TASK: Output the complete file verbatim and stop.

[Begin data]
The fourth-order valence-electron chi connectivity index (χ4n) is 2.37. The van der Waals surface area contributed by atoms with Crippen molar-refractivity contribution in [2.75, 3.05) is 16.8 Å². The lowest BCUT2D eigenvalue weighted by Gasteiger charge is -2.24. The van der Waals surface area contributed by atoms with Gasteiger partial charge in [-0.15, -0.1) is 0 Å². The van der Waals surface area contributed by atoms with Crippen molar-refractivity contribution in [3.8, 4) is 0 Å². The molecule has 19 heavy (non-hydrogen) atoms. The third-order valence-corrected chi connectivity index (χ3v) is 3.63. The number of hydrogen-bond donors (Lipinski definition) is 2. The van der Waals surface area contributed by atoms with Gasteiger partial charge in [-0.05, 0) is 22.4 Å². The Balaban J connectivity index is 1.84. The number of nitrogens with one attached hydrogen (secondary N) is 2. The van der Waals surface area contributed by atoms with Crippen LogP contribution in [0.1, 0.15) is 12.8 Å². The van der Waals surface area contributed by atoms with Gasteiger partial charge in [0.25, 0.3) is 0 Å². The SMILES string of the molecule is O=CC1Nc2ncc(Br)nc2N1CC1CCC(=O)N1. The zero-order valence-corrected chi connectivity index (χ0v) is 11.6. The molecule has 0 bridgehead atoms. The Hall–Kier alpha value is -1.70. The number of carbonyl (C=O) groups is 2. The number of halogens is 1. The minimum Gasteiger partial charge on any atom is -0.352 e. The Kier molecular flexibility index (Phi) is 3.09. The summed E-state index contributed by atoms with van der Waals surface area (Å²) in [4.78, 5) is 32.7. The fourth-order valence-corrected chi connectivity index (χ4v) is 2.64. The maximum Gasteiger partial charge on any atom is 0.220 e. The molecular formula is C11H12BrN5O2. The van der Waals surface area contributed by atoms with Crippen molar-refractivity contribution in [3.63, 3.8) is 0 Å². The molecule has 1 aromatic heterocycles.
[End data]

The fourth-order valence-electron chi connectivity index (χ4n) is 2.37. The van der Waals surface area contributed by atoms with Crippen molar-refractivity contribution in [2.75, 3.05) is 16.8 Å². The lowest BCUT2D eigenvalue weighted by Gasteiger charge is -2.24. The van der Waals surface area contributed by atoms with Gasteiger partial charge in [-0.15, -0.1) is 0 Å². The van der Waals surface area contributed by atoms with Crippen molar-refractivity contribution in [3.8, 4) is 0 Å². The molecule has 19 heavy (non-hydrogen) atoms. The third-order valence-corrected chi connectivity index (χ3v) is 3.63. The number of hydrogen-bond donors (Lipinski definition) is 2. The van der Waals surface area contributed by atoms with Gasteiger partial charge in [-0.05, 0) is 22.4 Å². The Balaban J connectivity index is 1.84. The number of nitrogens with one attached hydrogen (secondary N) is 2. The van der Waals surface area contributed by atoms with Crippen LogP contribution in [0.1, 0.15) is 12.8 Å². The van der Waals surface area contributed by atoms with Gasteiger partial charge in [0.25, 0.3) is 0 Å². The SMILES string of the molecule is O=CC1Nc2ncc(Br)nc2N1CC1CCC(=O)N1. The zero-order valence-corrected chi connectivity index (χ0v) is 11.6. The molecule has 0 bridgehead atoms. The Hall–Kier alpha value is -1.70. The number of carbonyl (C=O) groups is 2. The number of halogens is 1. The minimum Gasteiger partial charge on any atom is -0.352 e. The Kier molecular flexibility index (Phi) is 3.09. The summed E-state index contributed by atoms with van der Waals surface area (Å²) in [4.78, 5) is 32.7. The fourth-order valence-corrected chi connectivity index (χ4v) is 2.64. The maximum Gasteiger partial charge on any atom is 0.220 e. The molecular formula is C11H12BrN5O2. The van der Waals surface area contributed by atoms with Crippen molar-refractivity contribution in [3.63, 3.8) is 0 Å². The molecule has 1 aromatic heterocycles.